To start with, I want to thank my well-wishers.
I was examined by my ophthalmologist yesterday and she told me that my right eye’s pressure was still at 26, the same as it was a week earlier. Frankly, I was more worried that it was going to shoot up again to 37, the reading that led to emergency laser surgery.
The left eye was in better shape at 21, the high point of a bell curve that starts with 12. If you are within this range, you are okay. Of course, the left eye has a worse cataract than the right so I am not out of the woods.
She prescribed Xalatan for my right eye. This is taken through an eyedropper and is the most widely prescribed medication for glaucoma.
I also learned, although I am sure that they told me about this before, that I had closed angle glaucoma. If you are thinking in terms of geometry, you might be confused as I was initially. The term angle, however, refers to the part of the eye next to the iris that is used to drain fluids from within the eye. If it is closed, the chances of serious damage are greater. So they generally use lasers to drill a hole to drain off the fluids. If the laser treatment is inadequate, they prescribe something like Xalatan. In any case, as long as I take the drops I should be okay.
But without that loose screw, who knows what would have happened. Shudder.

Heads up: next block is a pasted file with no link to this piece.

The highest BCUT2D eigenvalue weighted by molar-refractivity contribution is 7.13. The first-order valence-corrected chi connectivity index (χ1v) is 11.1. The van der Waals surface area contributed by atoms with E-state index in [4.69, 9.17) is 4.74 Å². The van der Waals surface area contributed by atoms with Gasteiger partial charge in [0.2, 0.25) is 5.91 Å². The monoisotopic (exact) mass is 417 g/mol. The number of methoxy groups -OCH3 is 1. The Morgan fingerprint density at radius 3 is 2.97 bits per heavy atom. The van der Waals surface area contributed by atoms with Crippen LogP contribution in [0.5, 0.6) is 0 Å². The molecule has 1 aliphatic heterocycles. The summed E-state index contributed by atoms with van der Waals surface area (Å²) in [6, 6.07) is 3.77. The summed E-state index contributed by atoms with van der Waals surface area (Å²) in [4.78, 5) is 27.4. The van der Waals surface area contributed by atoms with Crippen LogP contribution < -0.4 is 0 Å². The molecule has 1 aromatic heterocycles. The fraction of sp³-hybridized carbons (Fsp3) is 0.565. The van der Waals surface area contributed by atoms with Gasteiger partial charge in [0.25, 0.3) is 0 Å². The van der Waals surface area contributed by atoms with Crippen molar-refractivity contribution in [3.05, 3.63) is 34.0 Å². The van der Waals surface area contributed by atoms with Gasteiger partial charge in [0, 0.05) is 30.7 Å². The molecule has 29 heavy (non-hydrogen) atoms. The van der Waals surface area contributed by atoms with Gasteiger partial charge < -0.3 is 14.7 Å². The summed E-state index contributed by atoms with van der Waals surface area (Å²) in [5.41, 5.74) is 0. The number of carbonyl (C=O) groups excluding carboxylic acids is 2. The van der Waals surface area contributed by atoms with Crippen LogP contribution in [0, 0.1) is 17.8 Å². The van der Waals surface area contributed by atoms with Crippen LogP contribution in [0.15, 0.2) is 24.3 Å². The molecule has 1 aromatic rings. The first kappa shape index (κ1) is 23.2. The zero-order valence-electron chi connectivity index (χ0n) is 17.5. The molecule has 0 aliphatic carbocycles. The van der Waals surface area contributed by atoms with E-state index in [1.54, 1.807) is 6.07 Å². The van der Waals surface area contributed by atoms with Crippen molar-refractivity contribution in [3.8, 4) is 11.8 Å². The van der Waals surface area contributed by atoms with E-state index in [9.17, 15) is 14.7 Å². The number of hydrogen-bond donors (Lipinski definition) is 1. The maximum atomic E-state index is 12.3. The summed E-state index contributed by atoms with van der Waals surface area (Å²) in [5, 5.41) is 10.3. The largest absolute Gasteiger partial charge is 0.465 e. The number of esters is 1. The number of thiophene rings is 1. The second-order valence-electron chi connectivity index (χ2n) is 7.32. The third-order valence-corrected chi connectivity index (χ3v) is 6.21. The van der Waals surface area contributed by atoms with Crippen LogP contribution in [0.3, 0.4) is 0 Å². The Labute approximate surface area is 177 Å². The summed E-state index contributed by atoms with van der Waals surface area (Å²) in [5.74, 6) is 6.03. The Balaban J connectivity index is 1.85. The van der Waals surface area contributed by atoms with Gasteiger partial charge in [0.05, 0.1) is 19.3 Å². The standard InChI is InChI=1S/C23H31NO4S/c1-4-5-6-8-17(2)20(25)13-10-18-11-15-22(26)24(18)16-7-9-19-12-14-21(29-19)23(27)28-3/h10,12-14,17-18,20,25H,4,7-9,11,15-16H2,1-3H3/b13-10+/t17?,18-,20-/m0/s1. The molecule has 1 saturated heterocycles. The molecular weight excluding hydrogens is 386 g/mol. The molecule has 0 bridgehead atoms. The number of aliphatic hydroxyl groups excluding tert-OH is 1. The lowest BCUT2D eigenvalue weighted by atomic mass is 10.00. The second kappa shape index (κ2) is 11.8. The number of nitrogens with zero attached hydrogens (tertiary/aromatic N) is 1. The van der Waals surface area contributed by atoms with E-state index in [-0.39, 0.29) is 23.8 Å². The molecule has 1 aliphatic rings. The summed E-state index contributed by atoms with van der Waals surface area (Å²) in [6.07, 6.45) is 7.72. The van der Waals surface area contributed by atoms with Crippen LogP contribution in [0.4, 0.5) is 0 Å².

There might be some nice side-effects from Xalatan, by the way. They make your eyelashes grow! So I might look like the young Elizabeth Taylor at some point. So effective is the medication that they have adapted it for cosmetic purposes. If you’ve seen the Latisse ads on television, you’ll know what I’m talking about. This clip refers to a product called Lumigan which has the same ingredient as Xalatan.
Wall Street Journal December 26, 2008, 12:32 PM ET
Want Longer, Fuller Eyelashes? There’s a Drug for That!
You thought there was a drug for everything. But — at least until today — there wasn’t.
Allergan said today that the FDA has approved its drug Latisse for “hypotrichosis of the eyelashes.” The company, which also sells Botox, helpfully explains that this is “another name for having inadequate or not enough eyelashes.” It’s a prescription drug that’s applied daily.
As the WSJ notes, Latisse is the same compound the company sells under the brand name Lumigan to treat glaucoma, an eye disease. They noticed during clinical trials that one of the drug’s side effects was making eyelashes longer, thicker and darker.
Some more research, an FDA panel and a new cosmetic drug is born.
Bonus Lash: Earlier this year, a California entrepreneur raised the ire of Allergan and the FDA for selling an eyelash enhancer that contained an ingredient similar to the active compound in Lumigan.